The move has cut Cairn’s shareholding in the natural resources group to around 3 per cent and the Edinburgh-based firm said the Indian government may reduce the stake further through more sales.
Cairn, led by chief executive Simon Thomson, said it will write down the value of its investment in Vedenta and take an impairment charge in its half year results due to the sale.
The government’s tax department has already seized dividends due to Cairn from its shareholding in Vedanta totalling some $155m as part of enforcement measures over a claim of tax owed following the sale of Cairn’s Indian assets to Vedenta.
Cairn said that the enforcement measures are addressed in the firm’s claim in the arbitration hearing which is due to get underway on 20 August in The Hague.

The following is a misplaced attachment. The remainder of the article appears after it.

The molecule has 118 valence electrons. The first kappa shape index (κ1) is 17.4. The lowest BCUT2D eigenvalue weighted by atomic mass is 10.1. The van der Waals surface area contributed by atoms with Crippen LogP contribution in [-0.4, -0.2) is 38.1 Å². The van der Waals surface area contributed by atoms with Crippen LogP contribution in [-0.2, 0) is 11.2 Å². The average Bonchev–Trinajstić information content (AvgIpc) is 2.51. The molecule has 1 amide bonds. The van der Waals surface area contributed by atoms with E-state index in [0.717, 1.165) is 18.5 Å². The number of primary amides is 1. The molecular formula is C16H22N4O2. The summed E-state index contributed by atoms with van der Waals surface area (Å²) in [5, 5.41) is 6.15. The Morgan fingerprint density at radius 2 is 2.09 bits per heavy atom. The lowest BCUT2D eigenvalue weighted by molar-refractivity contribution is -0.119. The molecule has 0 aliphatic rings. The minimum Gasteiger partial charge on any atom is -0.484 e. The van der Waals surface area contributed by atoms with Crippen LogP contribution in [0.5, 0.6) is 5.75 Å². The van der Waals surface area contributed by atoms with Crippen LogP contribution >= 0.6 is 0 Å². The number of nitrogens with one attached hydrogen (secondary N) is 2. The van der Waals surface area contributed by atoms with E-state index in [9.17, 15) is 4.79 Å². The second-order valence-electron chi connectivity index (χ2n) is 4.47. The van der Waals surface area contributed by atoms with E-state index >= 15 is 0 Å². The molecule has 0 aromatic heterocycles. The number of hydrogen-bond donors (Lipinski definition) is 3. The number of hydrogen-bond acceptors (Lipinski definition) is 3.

“The reparation sought by Cairn in the arbitration is the monetary value required to restore Cairn to the position it would have enjoyed in 2014 but for the government of India’s actions,” the company noted.
Cairn said it “continues to have a high level of confidence in the merits of its claims”.
“Cairn is seeking full restitution for losses totalling approximately $1.3 billion resulting from India’s expropriation of its investments in India in 2014, and India’s unfair and inequitable treatment of those investments, due to the imposition of retrospective tax measures,” it added.
In 2015 the Indian government issued Cairn with a draft assessment over tax owed from the Vedanta sale.